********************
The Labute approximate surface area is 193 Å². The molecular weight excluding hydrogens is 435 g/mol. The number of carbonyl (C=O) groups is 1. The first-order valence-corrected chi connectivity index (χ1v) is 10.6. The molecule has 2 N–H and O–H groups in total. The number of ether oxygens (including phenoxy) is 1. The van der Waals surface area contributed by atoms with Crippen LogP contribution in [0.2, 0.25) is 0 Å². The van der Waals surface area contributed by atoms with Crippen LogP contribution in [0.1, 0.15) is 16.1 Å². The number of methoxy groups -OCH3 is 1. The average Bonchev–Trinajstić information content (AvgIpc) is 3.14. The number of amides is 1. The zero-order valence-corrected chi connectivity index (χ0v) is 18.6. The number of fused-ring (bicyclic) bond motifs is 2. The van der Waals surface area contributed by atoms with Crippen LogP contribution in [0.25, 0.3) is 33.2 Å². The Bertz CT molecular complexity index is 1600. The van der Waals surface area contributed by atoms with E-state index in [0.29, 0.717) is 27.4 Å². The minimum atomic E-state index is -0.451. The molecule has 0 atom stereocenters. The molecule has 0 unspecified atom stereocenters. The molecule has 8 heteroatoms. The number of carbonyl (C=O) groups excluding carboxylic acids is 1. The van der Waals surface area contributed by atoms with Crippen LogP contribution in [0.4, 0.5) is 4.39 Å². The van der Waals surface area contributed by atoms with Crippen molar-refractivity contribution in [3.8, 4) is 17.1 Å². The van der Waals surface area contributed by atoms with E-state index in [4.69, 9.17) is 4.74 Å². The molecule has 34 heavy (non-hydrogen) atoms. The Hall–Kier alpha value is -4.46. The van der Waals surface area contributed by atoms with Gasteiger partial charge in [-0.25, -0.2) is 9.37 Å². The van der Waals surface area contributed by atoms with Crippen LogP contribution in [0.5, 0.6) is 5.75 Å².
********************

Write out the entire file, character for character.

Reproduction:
The Labute approximate surface area is 193 Å². The molecular weight excluding hydrogens is 435 g/mol. The number of carbonyl (C=O) groups is 1. The first-order valence-corrected chi connectivity index (χ1v) is 10.6. The molecule has 2 N–H and O–H groups in total. The number of ether oxygens (including phenoxy) is 1. The van der Waals surface area contributed by atoms with Crippen LogP contribution in [0.2, 0.25) is 0 Å². The van der Waals surface area contributed by atoms with Crippen LogP contribution in [0.1, 0.15) is 16.1 Å². The number of methoxy groups -OCH3 is 1. The average Bonchev–Trinajstić information content (AvgIpc) is 3.14. The number of amides is 1. The zero-order valence-corrected chi connectivity index (χ0v) is 18.6. The number of fused-ring (bicyclic) bond motifs is 2. The van der Waals surface area contributed by atoms with Crippen LogP contribution in [0.25, 0.3) is 33.2 Å². The Bertz CT molecular complexity index is 1600. The van der Waals surface area contributed by atoms with E-state index in [0.29, 0.717) is 27.4 Å². The minimum atomic E-state index is -0.451. The molecule has 0 atom stereocenters. The molecule has 0 unspecified atom stereocenters. The molecule has 8 heteroatoms. The number of carbonyl (C=O) groups excluding carboxylic acids is 1. The van der Waals surface area contributed by atoms with Crippen LogP contribution in [0.4, 0.5) is 4.39 Å². The van der Waals surface area contributed by atoms with Crippen molar-refractivity contribution in [3.8, 4) is 17.1 Å². The van der Waals surface area contributed by atoms with E-state index in [4.69, 9.17) is 4.74 Å². The molecule has 34 heavy (non-hydrogen) atoms. The Hall–Kier alpha value is -4.46. The van der Waals surface area contributed by atoms with Gasteiger partial charge in [-0.25, -0.2) is 9.37 Å². The van der Waals surface area contributed by atoms with Crippen LogP contribution in [0.5, 0.6) is 5.75 Å².